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August 28, 2014 | NPR · For the first time, researchers have tracked the spread of Ebola, almost in real time, during an outbreak. The virus is quickly changing its genetic code. But it's unclear what the mutations mean.
 
August 29, 2014 | NPR · French President Francois Hollande is under pressure to fix the country's economy, which is overburdened by regulation and failing a generation of young people. He's also facing calls for austerity.
 
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August 29, 2014 | NPR · Congressman and former Republican vice presidential nominee Paul Ryan discusses his new book, The Way Forward: Renewing the American Idea.
 

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August 31, 2014 | NPR · On Sunday, Iraqi and Kurdish forces broke a nearly 80-day siege by the Islamic State on the town of Amerli, where residents now have enough food and water for the first time in weeks.
 
August 31, 2014 | NPR · The U.S. military's attention to PTSD is well-documented but Kurdish fighters living with the same disorder haven't received nearly as much care. Arun Rath talks to journalist Jenna Krajeski.
 
August 31, 2014 | NPR · Arun Rath talks to journalist Shane Harris about his Foreign Policy story on "Lady al-Qaida," Aafia Siddiqui. The Pakistani-born woman was arrested in Afghanistan in 2008.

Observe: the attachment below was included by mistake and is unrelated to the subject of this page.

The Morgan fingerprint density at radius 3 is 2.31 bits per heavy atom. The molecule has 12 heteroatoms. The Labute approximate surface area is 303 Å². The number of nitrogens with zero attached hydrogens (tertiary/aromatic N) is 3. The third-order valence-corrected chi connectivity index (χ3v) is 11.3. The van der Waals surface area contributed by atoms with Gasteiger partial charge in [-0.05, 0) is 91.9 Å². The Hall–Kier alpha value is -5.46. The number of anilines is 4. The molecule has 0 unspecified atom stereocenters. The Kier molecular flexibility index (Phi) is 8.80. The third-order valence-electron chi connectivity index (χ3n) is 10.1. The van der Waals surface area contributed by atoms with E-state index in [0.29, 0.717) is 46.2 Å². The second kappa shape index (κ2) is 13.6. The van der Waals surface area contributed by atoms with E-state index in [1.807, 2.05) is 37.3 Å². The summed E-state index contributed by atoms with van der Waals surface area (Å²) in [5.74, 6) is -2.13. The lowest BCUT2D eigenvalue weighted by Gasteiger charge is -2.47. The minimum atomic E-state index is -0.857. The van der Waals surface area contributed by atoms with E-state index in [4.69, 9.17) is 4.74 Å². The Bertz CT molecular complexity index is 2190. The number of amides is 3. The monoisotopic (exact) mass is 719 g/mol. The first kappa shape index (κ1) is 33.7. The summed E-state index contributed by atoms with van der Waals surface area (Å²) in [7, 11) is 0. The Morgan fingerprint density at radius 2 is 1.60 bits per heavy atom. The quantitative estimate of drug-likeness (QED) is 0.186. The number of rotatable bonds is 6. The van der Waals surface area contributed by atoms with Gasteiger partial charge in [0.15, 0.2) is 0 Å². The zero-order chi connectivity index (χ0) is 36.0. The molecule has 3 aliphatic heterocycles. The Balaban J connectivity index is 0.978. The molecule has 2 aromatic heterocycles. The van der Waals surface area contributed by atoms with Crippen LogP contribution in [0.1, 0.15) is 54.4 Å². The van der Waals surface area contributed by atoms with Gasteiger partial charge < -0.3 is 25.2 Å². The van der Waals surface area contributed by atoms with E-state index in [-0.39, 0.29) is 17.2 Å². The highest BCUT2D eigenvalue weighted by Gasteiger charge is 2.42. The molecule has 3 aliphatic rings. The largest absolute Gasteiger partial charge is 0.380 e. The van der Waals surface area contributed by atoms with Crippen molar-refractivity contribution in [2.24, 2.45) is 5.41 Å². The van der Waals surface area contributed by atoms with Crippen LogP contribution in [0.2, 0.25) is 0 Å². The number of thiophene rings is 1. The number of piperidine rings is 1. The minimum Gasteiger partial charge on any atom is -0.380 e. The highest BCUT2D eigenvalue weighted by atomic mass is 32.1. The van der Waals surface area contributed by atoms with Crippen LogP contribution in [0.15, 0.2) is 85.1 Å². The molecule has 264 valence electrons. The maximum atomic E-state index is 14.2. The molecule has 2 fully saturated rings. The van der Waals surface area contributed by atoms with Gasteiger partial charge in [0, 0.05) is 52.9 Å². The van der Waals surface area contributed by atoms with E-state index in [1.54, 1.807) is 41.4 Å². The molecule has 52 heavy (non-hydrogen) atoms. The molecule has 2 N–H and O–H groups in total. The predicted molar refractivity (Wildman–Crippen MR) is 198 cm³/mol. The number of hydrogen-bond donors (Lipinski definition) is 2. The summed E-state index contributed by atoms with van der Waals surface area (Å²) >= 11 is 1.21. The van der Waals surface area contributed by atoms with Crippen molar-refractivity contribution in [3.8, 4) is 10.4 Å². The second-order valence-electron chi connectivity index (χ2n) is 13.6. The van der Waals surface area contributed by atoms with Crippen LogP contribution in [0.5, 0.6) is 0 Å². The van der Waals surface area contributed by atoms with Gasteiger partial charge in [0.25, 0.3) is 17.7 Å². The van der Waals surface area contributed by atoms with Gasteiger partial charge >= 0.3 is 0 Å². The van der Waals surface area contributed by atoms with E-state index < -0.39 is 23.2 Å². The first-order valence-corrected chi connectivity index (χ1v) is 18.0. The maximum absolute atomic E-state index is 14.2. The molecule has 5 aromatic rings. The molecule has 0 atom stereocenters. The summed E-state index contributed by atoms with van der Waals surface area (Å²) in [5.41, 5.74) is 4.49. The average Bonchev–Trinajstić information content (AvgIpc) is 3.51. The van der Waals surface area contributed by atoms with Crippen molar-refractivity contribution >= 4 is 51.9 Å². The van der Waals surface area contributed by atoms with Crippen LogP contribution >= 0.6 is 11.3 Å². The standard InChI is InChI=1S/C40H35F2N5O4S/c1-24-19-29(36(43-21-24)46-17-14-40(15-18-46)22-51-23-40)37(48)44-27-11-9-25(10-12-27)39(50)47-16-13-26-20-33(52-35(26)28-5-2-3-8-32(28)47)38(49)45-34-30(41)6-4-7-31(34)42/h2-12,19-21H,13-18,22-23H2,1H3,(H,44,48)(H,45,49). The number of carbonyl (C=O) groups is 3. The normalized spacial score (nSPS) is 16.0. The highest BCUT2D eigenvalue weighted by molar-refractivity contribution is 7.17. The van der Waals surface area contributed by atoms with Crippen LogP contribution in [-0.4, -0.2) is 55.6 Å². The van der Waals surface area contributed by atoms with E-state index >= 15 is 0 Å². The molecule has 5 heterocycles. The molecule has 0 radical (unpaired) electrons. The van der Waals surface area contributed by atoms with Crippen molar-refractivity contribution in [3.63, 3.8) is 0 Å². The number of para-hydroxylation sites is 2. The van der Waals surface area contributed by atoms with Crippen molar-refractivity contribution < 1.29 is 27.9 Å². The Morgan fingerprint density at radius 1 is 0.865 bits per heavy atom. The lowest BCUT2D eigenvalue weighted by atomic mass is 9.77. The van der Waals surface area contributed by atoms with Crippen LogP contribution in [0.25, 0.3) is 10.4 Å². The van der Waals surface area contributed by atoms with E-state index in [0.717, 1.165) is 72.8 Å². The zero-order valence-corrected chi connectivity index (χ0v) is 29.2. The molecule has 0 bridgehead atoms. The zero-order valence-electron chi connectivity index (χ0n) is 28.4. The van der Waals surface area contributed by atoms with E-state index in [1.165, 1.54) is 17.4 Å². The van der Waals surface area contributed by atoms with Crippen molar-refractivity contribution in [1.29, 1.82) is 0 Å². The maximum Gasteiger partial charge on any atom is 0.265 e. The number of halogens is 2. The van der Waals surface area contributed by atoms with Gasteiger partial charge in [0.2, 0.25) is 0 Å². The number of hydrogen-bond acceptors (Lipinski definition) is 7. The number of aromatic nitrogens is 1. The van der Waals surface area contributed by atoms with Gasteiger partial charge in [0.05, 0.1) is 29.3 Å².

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August 30, 2014 | NPR · Ukrainian forces are defending the port city of Novoazovsk from what they say is a Russian invasion. Scott Simon talks to correspondent Soraya Sarhaddi Nelson.
 

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August 31, 2014 | NPR · Immigration remains one of the most challenging issues for President Obama. Political correspondent Mara Liasson discusses the political cost of the choices before him with Linda Wertheimer.
 

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Health behavior

Jan 11, 2012 — Novelist Jeff Shaara ends his World War II series, comedian Tina Fey gets bossy, playwright Michael Frayn remembers his working-class English father, former banker William Cohan scrutinizes Goldman Sachs, and journalist Seth Mnookin advocates for vaccines.
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Jan 9, 2011 — Twenty-five percent of Americans believe vaccines could lead to development disorders in children. How can so many people be wrong?
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Jun 29, 2007 — From Atkins, to The Zone, to Jenny Craig, Americans are trying to slim down. But with so many diets and dieters, why is the nation collectively getting bigger? Gina Kolata, author of the new book Rethinking Thin, talks about why the country's obsession with waistlines isn't translating into weight loss.
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May 23, 2007 — In Rethinking Thin, Gina Kolata, a science writer for The New York Times, examines trends in America's diet industry and some of the most basic assumptions about health, dieting and body weight.
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Jun 9, 2006 — Eat less, move more. Eat lots of fruits and vegetables. Easy on the junk food. Marion Nestle's basic principles for a good diet are easier said than done. She explains why it's so hard to eat healthy.
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